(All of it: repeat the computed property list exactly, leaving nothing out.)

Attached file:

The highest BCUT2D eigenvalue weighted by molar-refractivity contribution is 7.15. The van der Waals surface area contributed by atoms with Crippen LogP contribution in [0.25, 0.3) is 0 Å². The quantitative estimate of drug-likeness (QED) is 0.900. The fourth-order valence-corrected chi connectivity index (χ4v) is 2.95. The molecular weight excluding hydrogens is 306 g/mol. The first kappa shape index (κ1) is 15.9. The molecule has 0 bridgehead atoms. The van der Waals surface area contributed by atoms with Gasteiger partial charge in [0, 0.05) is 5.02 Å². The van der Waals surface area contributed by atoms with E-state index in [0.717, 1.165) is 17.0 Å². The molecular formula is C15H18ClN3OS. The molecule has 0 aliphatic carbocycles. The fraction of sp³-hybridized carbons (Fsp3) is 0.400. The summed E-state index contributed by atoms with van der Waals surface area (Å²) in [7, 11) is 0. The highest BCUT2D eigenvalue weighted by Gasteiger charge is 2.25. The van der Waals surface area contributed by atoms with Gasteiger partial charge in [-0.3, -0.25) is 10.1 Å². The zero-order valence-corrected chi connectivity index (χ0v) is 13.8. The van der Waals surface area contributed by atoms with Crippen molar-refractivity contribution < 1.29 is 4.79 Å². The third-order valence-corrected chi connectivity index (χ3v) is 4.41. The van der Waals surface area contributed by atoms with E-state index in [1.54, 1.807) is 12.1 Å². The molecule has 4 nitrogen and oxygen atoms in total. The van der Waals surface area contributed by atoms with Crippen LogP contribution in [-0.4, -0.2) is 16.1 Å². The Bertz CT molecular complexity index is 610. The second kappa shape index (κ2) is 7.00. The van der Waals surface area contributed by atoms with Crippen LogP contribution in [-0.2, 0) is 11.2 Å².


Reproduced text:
The highest BCUT2D eigenvalue weighted by molar-refractivity contribution is 7.15. The van der Waals surface area contributed by atoms with Crippen LogP contribution in [0.25, 0.3) is 0 Å². The quantitative estimate of drug-likeness (QED) is 0.900. The fourth-order valence-corrected chi connectivity index (χ4v) is 2.95. The molecular weight excluding hydrogens is 306 g/mol. The first kappa shape index (κ1) is 15.9. The molecule has 0 bridgehead atoms. The van der Waals surface area contributed by atoms with Gasteiger partial charge in [0, 0.05) is 5.02 Å². The van der Waals surface area contributed by atoms with E-state index in [0.717, 1.165) is 17.0 Å². The molecular formula is C15H18ClN3OS. The molecule has 0 aliphatic carbocycles. The fraction of sp³-hybridized carbons (Fsp3) is 0.400. The summed E-state index contributed by atoms with van der Waals surface area (Å²) in [7, 11) is 0. The highest BCUT2D eigenvalue weighted by Gasteiger charge is 2.25. The van der Waals surface area contributed by atoms with Gasteiger partial charge in [-0.3, -0.25) is 10.1 Å². The zero-order valence-corrected chi connectivity index (χ0v) is 13.8. The van der Waals surface area contributed by atoms with Crippen molar-refractivity contribution < 1.29 is 4.79 Å². The third-order valence-corrected chi connectivity index (χ3v) is 4.41. The van der Waals surface area contributed by atoms with E-state index in [1.54, 1.807) is 12.1 Å². The molecule has 4 nitrogen and oxygen atoms in total. The van der Waals surface area contributed by atoms with Crippen LogP contribution in [-0.4, -0.2) is 16.1 Å². The Bertz CT molecular complexity index is 610. The second kappa shape index (κ2) is 7.00. The van der Waals surface area contributed by atoms with Crippen LogP contribution in [-0.2, 0) is 11.2 Å².